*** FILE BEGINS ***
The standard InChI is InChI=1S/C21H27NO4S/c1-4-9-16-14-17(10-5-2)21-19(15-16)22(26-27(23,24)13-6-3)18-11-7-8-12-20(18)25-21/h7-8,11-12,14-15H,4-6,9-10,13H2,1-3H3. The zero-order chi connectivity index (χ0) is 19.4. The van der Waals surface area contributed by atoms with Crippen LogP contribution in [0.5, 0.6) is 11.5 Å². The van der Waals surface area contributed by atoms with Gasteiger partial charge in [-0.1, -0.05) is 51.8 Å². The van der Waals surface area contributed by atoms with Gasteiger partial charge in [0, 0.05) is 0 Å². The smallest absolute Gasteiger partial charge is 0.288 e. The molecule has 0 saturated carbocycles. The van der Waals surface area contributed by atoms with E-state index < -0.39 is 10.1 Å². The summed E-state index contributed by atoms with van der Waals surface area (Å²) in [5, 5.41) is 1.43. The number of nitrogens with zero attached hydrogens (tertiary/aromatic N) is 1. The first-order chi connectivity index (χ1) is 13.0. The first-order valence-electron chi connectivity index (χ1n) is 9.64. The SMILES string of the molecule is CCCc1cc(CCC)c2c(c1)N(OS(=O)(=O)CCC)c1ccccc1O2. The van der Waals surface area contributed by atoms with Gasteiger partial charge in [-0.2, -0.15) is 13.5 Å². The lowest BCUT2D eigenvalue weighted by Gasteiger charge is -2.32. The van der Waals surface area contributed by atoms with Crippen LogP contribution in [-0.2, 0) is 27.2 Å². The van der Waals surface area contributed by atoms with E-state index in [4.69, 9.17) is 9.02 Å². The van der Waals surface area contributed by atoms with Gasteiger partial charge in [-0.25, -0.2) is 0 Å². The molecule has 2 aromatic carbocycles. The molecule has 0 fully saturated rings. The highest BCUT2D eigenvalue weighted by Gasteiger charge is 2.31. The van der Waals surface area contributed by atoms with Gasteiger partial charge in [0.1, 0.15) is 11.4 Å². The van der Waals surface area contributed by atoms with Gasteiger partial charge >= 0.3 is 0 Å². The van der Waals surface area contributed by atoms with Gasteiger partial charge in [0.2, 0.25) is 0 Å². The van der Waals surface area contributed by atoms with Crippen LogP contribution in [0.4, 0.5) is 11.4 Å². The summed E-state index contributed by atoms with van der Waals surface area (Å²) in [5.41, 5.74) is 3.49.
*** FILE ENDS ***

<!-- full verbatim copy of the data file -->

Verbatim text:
The standard InChI is InChI=1S/C21H27NO4S/c1-4-9-16-14-17(10-5-2)21-19(15-16)22(26-27(23,24)13-6-3)18-11-7-8-12-20(18)25-21/h7-8,11-12,14-15H,4-6,9-10,13H2,1-3H3. The zero-order chi connectivity index (χ0) is 19.4. The van der Waals surface area contributed by atoms with Crippen LogP contribution in [0.5, 0.6) is 11.5 Å². The van der Waals surface area contributed by atoms with Gasteiger partial charge in [-0.1, -0.05) is 51.8 Å². The van der Waals surface area contributed by atoms with Gasteiger partial charge in [0, 0.05) is 0 Å². The smallest absolute Gasteiger partial charge is 0.288 e. The molecule has 0 saturated carbocycles. The van der Waals surface area contributed by atoms with E-state index < -0.39 is 10.1 Å². The summed E-state index contributed by atoms with van der Waals surface area (Å²) in [5, 5.41) is 1.43. The number of nitrogens with zero attached hydrogens (tertiary/aromatic N) is 1. The first-order chi connectivity index (χ1) is 13.0. The first-order valence-electron chi connectivity index (χ1n) is 9.64. The SMILES string of the molecule is CCCc1cc(CCC)c2c(c1)N(OS(=O)(=O)CCC)c1ccccc1O2. The van der Waals surface area contributed by atoms with Gasteiger partial charge in [-0.2, -0.15) is 13.5 Å². The lowest BCUT2D eigenvalue weighted by Gasteiger charge is -2.32. The van der Waals surface area contributed by atoms with Crippen LogP contribution in [-0.2, 0) is 27.2 Å². The van der Waals surface area contributed by atoms with E-state index in [4.69, 9.17) is 9.02 Å². The van der Waals surface area contributed by atoms with Gasteiger partial charge in [-0.25, -0.2) is 0 Å². The molecule has 2 aromatic carbocycles. The molecule has 0 fully saturated rings. The highest BCUT2D eigenvalue weighted by Gasteiger charge is 2.31. The van der Waals surface area contributed by atoms with Gasteiger partial charge in [0.1, 0.15) is 11.4 Å². The van der Waals surface area contributed by atoms with Gasteiger partial charge >= 0.3 is 0 Å². The van der Waals surface area contributed by atoms with Gasteiger partial charge in [0.2, 0.25) is 0 Å². The van der Waals surface area contributed by atoms with Crippen LogP contribution in [0.4, 0.5) is 11.4 Å². The summed E-state index contributed by atoms with van der Waals surface area (Å²) in [5.41, 5.74) is 3.49.